Viability assessment questionable without evidence of previous use

In the absence of evidence of the use of a vacant four storey property in a London borough, an inspector was unable to assess the appropriateness of proposals for conversion to either seven dwellings or two flats and a thirteen-bedroom HMO.

The council had previously granted permission for use of the property as seven dwellings subject to a legal undertaking to pay £350,000 towards off-site affordable housing, in accordance with council policy and SPD. At that time the planning officer report noted that the existing lawful use, in terms of the type and number of residential units at the property, was not clear but in the light of compliance with affordable housing policy this had not been an issue.

The appellant applied again for conversion to seven dwellings but with a substantially reduced contribution of only £31,000 towards affordable housing, claiming lack of viability due to an existing use value based on a probable previous use of three dwellings. A second application was made for two flats and an HMO, with no affordable housing contribution. The council declined to validate the applications, on the basis that there was no definitive evidence of the former use of the property as three self-contained flats as described on the application form and providing the basis for the supporting viability assessment.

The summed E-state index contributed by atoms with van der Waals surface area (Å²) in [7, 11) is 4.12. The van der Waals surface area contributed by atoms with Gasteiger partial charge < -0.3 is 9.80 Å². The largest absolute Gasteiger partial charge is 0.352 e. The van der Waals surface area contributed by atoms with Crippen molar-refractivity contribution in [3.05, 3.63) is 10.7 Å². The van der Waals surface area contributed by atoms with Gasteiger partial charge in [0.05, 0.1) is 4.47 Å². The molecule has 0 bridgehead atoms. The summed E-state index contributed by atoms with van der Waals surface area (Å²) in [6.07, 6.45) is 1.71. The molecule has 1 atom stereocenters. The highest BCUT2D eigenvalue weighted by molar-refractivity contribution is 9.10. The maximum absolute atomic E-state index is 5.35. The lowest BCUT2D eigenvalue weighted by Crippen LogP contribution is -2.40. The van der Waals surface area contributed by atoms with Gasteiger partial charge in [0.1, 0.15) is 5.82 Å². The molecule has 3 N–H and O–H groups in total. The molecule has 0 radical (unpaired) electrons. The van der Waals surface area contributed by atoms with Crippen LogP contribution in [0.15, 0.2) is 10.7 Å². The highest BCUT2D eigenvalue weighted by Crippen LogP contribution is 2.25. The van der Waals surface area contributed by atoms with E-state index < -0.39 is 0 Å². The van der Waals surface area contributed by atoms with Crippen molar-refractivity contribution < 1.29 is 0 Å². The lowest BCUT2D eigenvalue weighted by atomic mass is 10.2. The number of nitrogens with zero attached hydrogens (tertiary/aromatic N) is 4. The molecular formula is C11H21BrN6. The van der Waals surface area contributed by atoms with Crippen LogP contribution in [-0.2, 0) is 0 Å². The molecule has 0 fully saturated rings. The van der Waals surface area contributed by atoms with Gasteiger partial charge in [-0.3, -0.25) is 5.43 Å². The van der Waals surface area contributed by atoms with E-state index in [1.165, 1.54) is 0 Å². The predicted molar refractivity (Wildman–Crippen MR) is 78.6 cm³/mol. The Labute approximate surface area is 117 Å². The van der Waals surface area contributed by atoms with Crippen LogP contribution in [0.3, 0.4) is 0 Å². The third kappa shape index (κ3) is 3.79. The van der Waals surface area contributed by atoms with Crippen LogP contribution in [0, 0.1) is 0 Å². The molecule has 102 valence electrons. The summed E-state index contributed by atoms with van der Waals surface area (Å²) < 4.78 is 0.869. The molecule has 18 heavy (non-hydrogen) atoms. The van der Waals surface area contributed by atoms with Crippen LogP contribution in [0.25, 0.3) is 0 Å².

The inspector found the vacant property fully stripped out and limited documentary evidence from the appellant to demonstrate that residential uses other than an approved hostel use had persisted for long enough to gain immunity from enforcement. He concluded that the council had been reasonable in seeking further information in order to determine the applications and to be able to decide whether or not appropriate provision for affordable housing was being made in each instance. In the unjustified absence of appropriate provision for affordable housing, in conflict with the development plan, the inspector dismissed the appeals.

Inspector: Thomas Bristow; Written representations


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